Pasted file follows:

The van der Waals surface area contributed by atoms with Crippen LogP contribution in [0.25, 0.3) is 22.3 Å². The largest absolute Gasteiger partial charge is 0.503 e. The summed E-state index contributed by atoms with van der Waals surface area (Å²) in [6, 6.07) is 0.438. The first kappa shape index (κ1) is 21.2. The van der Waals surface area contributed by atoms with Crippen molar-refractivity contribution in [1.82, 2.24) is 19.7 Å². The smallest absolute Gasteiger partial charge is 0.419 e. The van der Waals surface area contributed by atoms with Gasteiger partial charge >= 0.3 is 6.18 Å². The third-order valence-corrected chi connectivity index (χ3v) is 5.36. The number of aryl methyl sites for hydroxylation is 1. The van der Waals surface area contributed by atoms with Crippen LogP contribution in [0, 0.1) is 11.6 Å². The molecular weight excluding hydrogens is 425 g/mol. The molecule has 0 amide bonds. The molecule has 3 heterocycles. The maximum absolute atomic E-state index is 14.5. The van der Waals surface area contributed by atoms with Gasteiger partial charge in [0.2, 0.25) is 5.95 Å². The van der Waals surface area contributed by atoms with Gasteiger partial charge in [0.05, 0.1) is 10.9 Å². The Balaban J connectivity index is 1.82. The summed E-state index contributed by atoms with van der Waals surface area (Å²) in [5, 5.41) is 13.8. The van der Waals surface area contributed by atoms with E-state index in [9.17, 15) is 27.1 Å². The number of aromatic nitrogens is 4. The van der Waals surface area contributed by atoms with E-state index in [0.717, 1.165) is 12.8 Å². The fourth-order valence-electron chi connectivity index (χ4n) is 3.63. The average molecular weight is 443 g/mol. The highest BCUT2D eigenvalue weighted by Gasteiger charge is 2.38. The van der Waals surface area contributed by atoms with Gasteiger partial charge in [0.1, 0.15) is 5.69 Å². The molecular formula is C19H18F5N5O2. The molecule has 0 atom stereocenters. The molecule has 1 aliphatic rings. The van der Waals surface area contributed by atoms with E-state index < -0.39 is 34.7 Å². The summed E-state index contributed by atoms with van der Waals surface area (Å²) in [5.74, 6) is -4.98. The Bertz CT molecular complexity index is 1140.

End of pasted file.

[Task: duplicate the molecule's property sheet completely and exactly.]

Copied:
The van der Waals surface area contributed by atoms with Crippen LogP contribution in [0.25, 0.3) is 22.3 Å². The largest absolute Gasteiger partial charge is 0.503 e. The summed E-state index contributed by atoms with van der Waals surface area (Å²) in [6, 6.07) is 0.438. The first kappa shape index (κ1) is 21.2. The van der Waals surface area contributed by atoms with Crippen molar-refractivity contribution in [1.82, 2.24) is 19.7 Å². The smallest absolute Gasteiger partial charge is 0.419 e. The van der Waals surface area contributed by atoms with Gasteiger partial charge >= 0.3 is 6.18 Å². The third-order valence-corrected chi connectivity index (χ3v) is 5.36. The number of aryl methyl sites for hydroxylation is 1. The van der Waals surface area contributed by atoms with Crippen LogP contribution in [0, 0.1) is 11.6 Å². The molecular weight excluding hydrogens is 425 g/mol. The molecule has 0 amide bonds. The molecule has 3 heterocycles. The maximum absolute atomic E-state index is 14.5. The van der Waals surface area contributed by atoms with Gasteiger partial charge in [0.2, 0.25) is 5.95 Å². The van der Waals surface area contributed by atoms with Gasteiger partial charge in [0.05, 0.1) is 10.9 Å². The Balaban J connectivity index is 1.82. The summed E-state index contributed by atoms with van der Waals surface area (Å²) in [5, 5.41) is 13.8. The van der Waals surface area contributed by atoms with E-state index in [9.17, 15) is 27.1 Å². The number of aromatic nitrogens is 4. The van der Waals surface area contributed by atoms with E-state index in [0.717, 1.165) is 12.8 Å². The fourth-order valence-electron chi connectivity index (χ4n) is 3.63. The average molecular weight is 443 g/mol. The highest BCUT2D eigenvalue weighted by Gasteiger charge is 2.38. The van der Waals surface area contributed by atoms with Gasteiger partial charge in [0.1, 0.15) is 5.69 Å². The molecular formula is C19H18F5N5O2. The molecule has 0 atom stereocenters. The molecule has 1 aliphatic rings. The van der Waals surface area contributed by atoms with E-state index < -0.39 is 34.7 Å². The summed E-state index contributed by atoms with van der Waals surface area (Å²) in [5.74, 6) is -4.98. The Bertz CT molecular complexity index is 1140.